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Motte castle known as Dane's Camp 400m south of Hampden House

A Scheduled Monument in Great and Little Hampden, Buckinghamshire

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Coordinates

Latitude: 51.7107 / 51°42'38"N

Longitude: -0.7748 / 0°46'29"W

OS Eastings: 484751.228054

OS Northings: 202038.175735

OS Grid: SP847020

Mapcode National: GBR D44.NY6

Mapcode Global: VHDVR.J88F

Entry Name: Motte castle known as Dane's Camp 400m south of Hampden House

Scheduled Date: 20 October 1971

Last Amended: 25 January 1996

Source: Historic England

Source ID: 1013956

English Heritage Legacy ID: 27132

County: Buckinghamshire

Civil Parish: Great and Little Hampden

Traditional County: Buckinghamshire

Lieutenancy Area (Ceremonial County): Buckinghamshire

Church of England Parish: Great Hampden

Church of England Diocese: Oxford

Details

The motte castle known as Dane's Camp lies to the north of the village of
Great Hampden and some 400m south of Hampden House.

The castle occupies a commanding position overlooking lower ground to the
north west and the former line of the Grim's Ditch, now overlain by the St
Mary Magdalen's Church and the grounds of Hampden House. The monument includes
a large, steep-sided circular mound (or motte), approximately 20m in diameter
and 2.5m high, surmounted by a level platform measuring 10m across. The motte
is surrounded by a dry ditch, averaging 4m in width and 1m deep, which is
broken by narrow causeways to the north west and south east. The north western
causeway merges with a slight ramp ascending the motte, and is thought to be
the original entrance. The second causeway, with no ramp evident, is
considered to be a later addition, perhaps reflecting the mound's later use as
an ornamental feature within the grounds of Hampden House. The motte would
originally have supported a tower, probably built in timber. A small
depression in the centre of the platform marks the location of a limited
excavation in 1855, which consisted of a single, narrow shaft. Additional
defence may have been provided by a palisade surrounding the ditch and a gate
controlling the entrance.

The motte is thought to have been a temporary fortification, serving as a base
for operations of limited duration in the early stages of the Norman Conquest.
Place-name evidence from the surrounding field and adjacent copse suggests
that a windmill may later have stood upon the mound. This is not, however,
corroborated by physical evidence, and the buried remains of the original
tower's foundations are expected to survive largely undisturbed.

All fences and fence posts are excluded from the scheduling although the
ground beneath is included.

MAP EXTRACT
The site of the monument is shown on the attached map extract.
It includes a 2 metre boundary around the archaeological features,
considered to be essential for the monument's support and preservation.

Source: Historic England

Reasons for Scheduling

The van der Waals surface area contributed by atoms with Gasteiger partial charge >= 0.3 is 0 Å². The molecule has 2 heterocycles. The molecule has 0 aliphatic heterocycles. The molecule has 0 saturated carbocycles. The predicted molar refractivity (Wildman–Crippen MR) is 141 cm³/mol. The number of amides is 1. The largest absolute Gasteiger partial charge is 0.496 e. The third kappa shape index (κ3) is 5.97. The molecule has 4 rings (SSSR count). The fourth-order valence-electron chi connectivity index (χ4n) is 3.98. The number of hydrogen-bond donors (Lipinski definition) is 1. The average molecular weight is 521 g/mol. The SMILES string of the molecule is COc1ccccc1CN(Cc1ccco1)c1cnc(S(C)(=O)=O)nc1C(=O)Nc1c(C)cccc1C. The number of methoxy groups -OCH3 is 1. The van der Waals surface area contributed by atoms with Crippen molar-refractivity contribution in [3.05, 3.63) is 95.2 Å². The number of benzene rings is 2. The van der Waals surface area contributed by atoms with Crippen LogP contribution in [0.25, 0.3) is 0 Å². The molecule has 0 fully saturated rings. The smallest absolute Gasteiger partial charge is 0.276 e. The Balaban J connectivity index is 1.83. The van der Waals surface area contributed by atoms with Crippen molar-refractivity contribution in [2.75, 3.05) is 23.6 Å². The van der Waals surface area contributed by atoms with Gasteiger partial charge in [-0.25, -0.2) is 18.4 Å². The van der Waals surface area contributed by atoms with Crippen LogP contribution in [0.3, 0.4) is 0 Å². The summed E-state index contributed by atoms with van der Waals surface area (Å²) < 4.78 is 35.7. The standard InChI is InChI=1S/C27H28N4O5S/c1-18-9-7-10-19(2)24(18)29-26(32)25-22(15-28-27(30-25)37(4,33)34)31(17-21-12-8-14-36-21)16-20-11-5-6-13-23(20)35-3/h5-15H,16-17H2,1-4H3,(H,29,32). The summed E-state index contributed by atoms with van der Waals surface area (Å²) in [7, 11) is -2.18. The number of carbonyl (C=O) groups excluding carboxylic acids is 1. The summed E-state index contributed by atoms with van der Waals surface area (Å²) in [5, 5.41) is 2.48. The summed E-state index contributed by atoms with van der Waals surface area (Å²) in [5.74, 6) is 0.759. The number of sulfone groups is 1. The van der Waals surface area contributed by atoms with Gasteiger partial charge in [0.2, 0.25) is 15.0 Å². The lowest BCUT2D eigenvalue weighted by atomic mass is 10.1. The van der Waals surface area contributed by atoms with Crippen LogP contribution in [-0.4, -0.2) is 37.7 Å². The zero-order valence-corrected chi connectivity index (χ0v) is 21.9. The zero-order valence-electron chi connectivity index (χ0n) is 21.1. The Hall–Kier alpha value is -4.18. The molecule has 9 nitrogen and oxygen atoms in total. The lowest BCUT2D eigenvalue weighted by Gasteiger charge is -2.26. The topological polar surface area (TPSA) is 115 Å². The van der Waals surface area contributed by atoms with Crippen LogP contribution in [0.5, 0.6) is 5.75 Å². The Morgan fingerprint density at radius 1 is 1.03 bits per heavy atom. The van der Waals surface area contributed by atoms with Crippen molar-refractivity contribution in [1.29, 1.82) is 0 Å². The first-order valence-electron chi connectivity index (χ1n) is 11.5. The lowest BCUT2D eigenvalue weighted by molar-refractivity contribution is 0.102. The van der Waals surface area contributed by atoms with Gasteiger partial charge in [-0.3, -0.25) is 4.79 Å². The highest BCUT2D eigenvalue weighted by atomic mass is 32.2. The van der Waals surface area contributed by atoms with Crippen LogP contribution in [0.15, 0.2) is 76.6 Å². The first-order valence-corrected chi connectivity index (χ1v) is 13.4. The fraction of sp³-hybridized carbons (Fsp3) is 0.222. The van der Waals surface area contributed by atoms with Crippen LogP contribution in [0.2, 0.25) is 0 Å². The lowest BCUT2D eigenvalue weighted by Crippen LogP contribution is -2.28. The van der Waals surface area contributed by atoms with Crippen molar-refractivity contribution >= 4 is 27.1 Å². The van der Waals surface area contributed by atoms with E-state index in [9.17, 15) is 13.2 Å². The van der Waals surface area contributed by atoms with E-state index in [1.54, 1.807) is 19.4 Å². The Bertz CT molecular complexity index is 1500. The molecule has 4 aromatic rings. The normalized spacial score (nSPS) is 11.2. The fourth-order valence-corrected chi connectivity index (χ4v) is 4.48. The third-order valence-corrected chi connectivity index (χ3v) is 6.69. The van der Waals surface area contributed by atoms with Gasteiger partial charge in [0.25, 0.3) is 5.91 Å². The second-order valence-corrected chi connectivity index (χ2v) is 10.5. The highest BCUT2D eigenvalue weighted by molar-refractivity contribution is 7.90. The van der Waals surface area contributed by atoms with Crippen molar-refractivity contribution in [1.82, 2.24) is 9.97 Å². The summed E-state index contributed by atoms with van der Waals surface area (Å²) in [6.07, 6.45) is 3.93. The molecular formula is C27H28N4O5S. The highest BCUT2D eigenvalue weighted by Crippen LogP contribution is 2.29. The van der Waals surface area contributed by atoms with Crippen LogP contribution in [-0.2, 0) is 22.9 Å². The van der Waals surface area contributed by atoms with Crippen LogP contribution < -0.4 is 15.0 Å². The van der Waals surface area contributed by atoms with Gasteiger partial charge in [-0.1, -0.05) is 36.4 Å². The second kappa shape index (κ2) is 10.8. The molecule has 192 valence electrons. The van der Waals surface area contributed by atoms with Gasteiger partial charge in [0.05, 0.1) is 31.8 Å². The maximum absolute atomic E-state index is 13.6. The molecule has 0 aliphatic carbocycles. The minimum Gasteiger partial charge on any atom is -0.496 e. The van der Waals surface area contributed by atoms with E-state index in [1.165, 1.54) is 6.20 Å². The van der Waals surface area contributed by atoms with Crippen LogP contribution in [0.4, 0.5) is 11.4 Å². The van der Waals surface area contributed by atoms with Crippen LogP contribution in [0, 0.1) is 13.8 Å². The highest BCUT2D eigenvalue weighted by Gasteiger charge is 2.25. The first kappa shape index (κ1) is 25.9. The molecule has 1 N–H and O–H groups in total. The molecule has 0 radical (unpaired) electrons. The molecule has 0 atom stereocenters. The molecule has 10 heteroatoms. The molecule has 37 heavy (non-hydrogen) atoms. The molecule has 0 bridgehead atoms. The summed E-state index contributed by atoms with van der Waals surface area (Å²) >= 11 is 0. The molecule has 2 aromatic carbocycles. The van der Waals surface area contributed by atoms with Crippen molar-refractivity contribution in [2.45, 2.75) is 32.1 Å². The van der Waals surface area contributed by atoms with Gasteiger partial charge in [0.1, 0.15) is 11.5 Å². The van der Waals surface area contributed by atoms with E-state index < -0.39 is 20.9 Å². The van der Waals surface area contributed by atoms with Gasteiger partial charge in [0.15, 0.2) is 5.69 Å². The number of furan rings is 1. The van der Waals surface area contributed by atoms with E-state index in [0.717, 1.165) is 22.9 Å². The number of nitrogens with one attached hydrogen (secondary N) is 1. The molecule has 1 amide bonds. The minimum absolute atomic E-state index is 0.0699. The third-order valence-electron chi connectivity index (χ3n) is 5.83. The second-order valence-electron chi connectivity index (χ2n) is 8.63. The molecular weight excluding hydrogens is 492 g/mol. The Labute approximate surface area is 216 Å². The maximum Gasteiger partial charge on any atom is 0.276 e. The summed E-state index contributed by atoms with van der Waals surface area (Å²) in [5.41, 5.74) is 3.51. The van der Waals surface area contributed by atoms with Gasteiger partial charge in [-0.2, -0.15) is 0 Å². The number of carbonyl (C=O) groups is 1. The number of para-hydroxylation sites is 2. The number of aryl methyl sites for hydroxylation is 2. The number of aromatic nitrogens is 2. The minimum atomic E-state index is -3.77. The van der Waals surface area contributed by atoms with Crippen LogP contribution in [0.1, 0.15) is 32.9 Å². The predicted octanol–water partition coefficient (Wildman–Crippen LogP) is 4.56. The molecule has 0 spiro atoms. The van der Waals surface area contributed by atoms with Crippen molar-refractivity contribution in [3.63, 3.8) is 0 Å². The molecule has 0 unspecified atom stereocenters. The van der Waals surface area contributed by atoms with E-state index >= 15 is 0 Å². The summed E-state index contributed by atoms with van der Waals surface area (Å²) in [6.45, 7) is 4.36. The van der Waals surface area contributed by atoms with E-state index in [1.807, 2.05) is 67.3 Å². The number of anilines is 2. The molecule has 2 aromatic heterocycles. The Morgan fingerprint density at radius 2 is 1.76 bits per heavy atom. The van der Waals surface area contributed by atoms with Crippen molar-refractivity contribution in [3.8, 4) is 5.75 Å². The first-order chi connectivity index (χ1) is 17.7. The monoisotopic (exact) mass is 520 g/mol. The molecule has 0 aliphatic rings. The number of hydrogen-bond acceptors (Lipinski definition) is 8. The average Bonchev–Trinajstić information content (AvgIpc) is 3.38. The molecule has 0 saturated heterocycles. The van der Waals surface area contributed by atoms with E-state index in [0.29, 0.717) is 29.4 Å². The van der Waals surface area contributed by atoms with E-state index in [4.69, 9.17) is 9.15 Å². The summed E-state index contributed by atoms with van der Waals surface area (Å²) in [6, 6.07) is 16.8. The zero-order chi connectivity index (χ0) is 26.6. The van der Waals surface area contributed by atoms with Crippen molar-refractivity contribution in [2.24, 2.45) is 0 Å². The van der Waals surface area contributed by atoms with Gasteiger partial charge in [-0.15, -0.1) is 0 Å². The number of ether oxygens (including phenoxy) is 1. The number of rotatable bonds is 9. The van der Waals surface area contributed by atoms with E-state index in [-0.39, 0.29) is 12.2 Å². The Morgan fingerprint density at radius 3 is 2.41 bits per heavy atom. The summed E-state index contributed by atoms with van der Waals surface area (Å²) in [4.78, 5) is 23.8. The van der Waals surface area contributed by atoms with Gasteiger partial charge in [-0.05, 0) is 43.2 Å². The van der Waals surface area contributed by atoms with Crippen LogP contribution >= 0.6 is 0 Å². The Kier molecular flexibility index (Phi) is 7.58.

Motte castles are medieval fortifications introduced into Britain by the
Normans. They comprised a large conical mound of earth or rubble, the motte,
surmounted by a palisade and a stone or timber tower. In a majority of
examples an embanked enclosure containing additional buildings, the bailey,
adjoined the motte. Motte castles and motte-and-bai1ey castles acted as
garrison forts during offensive military operations, as strongholds, and, in
many cases, as aristocratic residences and as centres of local or royal
administration. Built in towns, villages and open countryside, motte castles
generally occupied strategic positions dominating their immediate locality
and, as a result, are the most visually impressive monuments of the early
post-Conquest period surviving in the modern landscape. Over 600 motte castles
and motte-and-bailey castles are recorded nationally, with examples known from
most regions. Some 100-150 examples do not have baileys and are classified as
motte castles. As one of a restricted range of recognised early post-Conquest
monuments, they are particularly important for the study of Norman Britain and
the development of the feudal system. Although many were occupied for only a
short period of time, motte castles continued to be built and occupied from
the 11th to the 13th centuries, after which they were superseded by other
types of castle.

Dane's Camp is a very well preserved example of an early medieval motte
castle. The mound will retain buried evidence for the structures which stood
on the summit, and the silts within the surrounding ditch will contain both
artefacts and environmental evidence relating to the limited period of
occupation. The old ground surface buried beneath the mound is particularly
significant as it may retain evidence of former land use, which will have been
degraded elsewhere by more recent cultivation. The strategic position of the
castle provides an illustration of the methods by which control of the area
was established in the aftermath of the Norman Conquest.

Source: Historic England

Sources

Books and journals
Burgess, B, 'Records of Bucks' in Earthworks at Hampden and Little Kimble, , Vol. 1, (1859), 138-9
Dyer, J F, 'Archaeological Journal' in Barrows of the Chilterns, , Vol. 116, (1959), 16
Renn, D F, 'Antiquity' in Mottes - A Classification, , Vol. XXXIII, (1959), 111
Other
Notes: A Pike. Correspondance: D Renn, 0012,
place-names on estate maps, Long, H, Dane's Camp, (1995)
RCHM(E), An Inventory of Historic Monuments in Buckinghamshire, (1912)

Source: Historic England

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